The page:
Time, gas, poo. All things that are slowly passing in our lives lately. Sorry, I know that is gross, but it's true. . .and I am a little over tired right now, so everything is a little more funny, instead of gross. But, seriously, we are just waiting for something to pass through your little intestines. This morning at about 3:30am you did pass gas, but we are still waiting for something more solid. Once that happens everything else should move along quickly. They will take out your nose (NG) tube, epidural, and catheter. And maybe you can eat a little something. We tried to get you up and moving this morning, but you just acted weak and frustrated. You are hooked up to so many things and haven't had any solid nourishment for 4 and a half days, so I don't blame you. Lots of sleep and movie watching. Your favorite movie in the hospital has been CARS.
Last night was a little rough. You fell asleep for the night around 8pm. At 10pm your nurse discovered that your IV had gone bad and had to be replaced. Waking you up in order to pull out an IV in one arm that was swollen and then poking you in order to put a new IV in your other arm was pretty awful. Your nurse also noticed that your NG tube had blood in it, which isn't normal. So they did an x-ray to see where it was positioned and discovered it needed to be advanced 6 cm. The base of the tube was in your esophagus instead of your stomach and had suctioned up against a wall and was irritating that area, thus the blood. So off came the tape that was holding the tube up against your face and down went the tube, gagging you a little. An hour and a half later we were ready for you get back to sleep. Needless to say, you slept late this morning :).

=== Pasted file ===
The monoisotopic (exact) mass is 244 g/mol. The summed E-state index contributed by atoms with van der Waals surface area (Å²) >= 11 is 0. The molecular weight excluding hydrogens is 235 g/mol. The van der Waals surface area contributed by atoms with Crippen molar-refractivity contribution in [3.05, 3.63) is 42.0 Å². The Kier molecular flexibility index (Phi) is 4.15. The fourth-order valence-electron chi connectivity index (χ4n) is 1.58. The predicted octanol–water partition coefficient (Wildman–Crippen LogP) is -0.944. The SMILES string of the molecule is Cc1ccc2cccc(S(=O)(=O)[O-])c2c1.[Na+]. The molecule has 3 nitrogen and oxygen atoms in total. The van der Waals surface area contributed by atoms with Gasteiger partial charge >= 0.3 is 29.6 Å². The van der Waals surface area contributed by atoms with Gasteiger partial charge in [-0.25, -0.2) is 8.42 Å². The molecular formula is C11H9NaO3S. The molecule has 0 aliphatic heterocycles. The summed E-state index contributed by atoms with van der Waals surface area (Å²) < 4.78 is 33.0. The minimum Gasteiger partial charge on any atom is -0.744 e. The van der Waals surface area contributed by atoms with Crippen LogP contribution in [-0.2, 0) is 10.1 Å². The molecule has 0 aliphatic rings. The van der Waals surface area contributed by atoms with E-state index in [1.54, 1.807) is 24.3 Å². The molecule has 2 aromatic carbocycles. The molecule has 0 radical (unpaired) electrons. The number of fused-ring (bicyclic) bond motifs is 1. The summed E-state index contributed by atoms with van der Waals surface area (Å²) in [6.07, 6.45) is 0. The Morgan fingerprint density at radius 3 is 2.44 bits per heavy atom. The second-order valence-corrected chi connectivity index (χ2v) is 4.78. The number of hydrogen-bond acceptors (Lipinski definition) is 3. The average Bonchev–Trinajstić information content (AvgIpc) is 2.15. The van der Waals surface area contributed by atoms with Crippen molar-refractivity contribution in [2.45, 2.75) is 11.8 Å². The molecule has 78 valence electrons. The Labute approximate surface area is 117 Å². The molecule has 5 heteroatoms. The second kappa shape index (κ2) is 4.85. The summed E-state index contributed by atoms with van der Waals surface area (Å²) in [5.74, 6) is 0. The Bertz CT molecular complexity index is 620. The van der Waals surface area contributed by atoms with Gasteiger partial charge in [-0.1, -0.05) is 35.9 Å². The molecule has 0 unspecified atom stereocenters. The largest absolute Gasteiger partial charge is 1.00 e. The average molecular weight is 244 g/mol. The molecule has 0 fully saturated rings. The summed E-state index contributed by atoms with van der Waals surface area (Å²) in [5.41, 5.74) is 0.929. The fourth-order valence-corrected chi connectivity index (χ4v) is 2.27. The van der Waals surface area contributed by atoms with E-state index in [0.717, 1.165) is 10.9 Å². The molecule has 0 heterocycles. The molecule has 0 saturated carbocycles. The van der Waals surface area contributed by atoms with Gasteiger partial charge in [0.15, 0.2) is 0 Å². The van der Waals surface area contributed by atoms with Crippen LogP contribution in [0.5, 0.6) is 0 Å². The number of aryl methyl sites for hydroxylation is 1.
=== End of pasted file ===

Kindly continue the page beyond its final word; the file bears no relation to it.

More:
All in all you are happy though. You are weak and don't want to do much, but you seem content to watch movies, sleep, and send your Hot Wheels cars down your track.

This past week Daddy got Chinese food and the two fortunes we got in our cookies seemed very appropriate. First: "The wise thing to do is to prepare for the unexpected." And second: "You would do well to work as a team in the coming week." I think we can do that. This whole experience has taught us that life is never predictable and that the only way to survive the unexpected is to rely on those we love.

So we wait. And send good vibes to your bowels (pun intended). Move, move, move.

We love you, darling. We are here, waiting and praying for progress and pain-free healing. Keep fighting, little man! xoxoxo

Friday, March 4, 2011

Together Again

Together Again. It sounds like the title of a love song. I "googled" it. It actually is the title to one of Janet Jackson's songs. A song I used to listen and dance to. Funny. You would probably like the song. It has the kind of beat you like. Little side note: You really like to dance. We were walking through a parking lot several months ago and a car drove by us with a super loud base, windows rolled down, blaring music. And what did both you and Lance do? Starting moving to the beat. Super cute.